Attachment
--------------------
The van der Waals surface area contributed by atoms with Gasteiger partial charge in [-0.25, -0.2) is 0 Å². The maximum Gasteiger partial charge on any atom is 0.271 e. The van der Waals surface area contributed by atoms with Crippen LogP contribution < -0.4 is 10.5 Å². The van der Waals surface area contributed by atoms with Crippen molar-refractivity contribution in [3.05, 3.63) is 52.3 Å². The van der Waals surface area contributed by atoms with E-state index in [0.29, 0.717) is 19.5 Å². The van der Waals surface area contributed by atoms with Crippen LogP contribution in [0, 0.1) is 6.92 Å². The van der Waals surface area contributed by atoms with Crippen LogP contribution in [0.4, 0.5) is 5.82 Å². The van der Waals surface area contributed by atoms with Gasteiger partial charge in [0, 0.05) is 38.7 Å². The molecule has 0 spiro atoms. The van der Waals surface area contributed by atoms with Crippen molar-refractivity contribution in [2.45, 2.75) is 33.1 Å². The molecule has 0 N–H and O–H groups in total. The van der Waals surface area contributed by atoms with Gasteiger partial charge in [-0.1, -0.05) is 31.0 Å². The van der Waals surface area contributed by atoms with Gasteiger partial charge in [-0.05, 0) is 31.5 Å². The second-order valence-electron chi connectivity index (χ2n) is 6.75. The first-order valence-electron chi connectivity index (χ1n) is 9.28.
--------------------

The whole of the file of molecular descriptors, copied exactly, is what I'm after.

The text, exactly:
The van der Waals surface area contributed by atoms with Gasteiger partial charge in [-0.25, -0.2) is 0 Å². The maximum Gasteiger partial charge on any atom is 0.271 e. The van der Waals surface area contributed by atoms with Crippen LogP contribution < -0.4 is 10.5 Å². The van der Waals surface area contributed by atoms with Crippen molar-refractivity contribution in [3.05, 3.63) is 52.3 Å². The van der Waals surface area contributed by atoms with E-state index in [0.29, 0.717) is 19.5 Å². The van der Waals surface area contributed by atoms with Crippen LogP contribution in [0, 0.1) is 6.92 Å². The van der Waals surface area contributed by atoms with Crippen LogP contribution in [0.4, 0.5) is 5.82 Å². The van der Waals surface area contributed by atoms with Gasteiger partial charge in [0, 0.05) is 38.7 Å². The molecule has 0 spiro atoms. The van der Waals surface area contributed by atoms with Crippen molar-refractivity contribution in [2.45, 2.75) is 33.1 Å². The molecule has 0 N–H and O–H groups in total. The van der Waals surface area contributed by atoms with Gasteiger partial charge in [-0.1, -0.05) is 31.0 Å². The van der Waals surface area contributed by atoms with Gasteiger partial charge in [-0.05, 0) is 31.5 Å². The second-order valence-electron chi connectivity index (χ2n) is 6.75. The first-order valence-electron chi connectivity index (χ1n) is 9.28.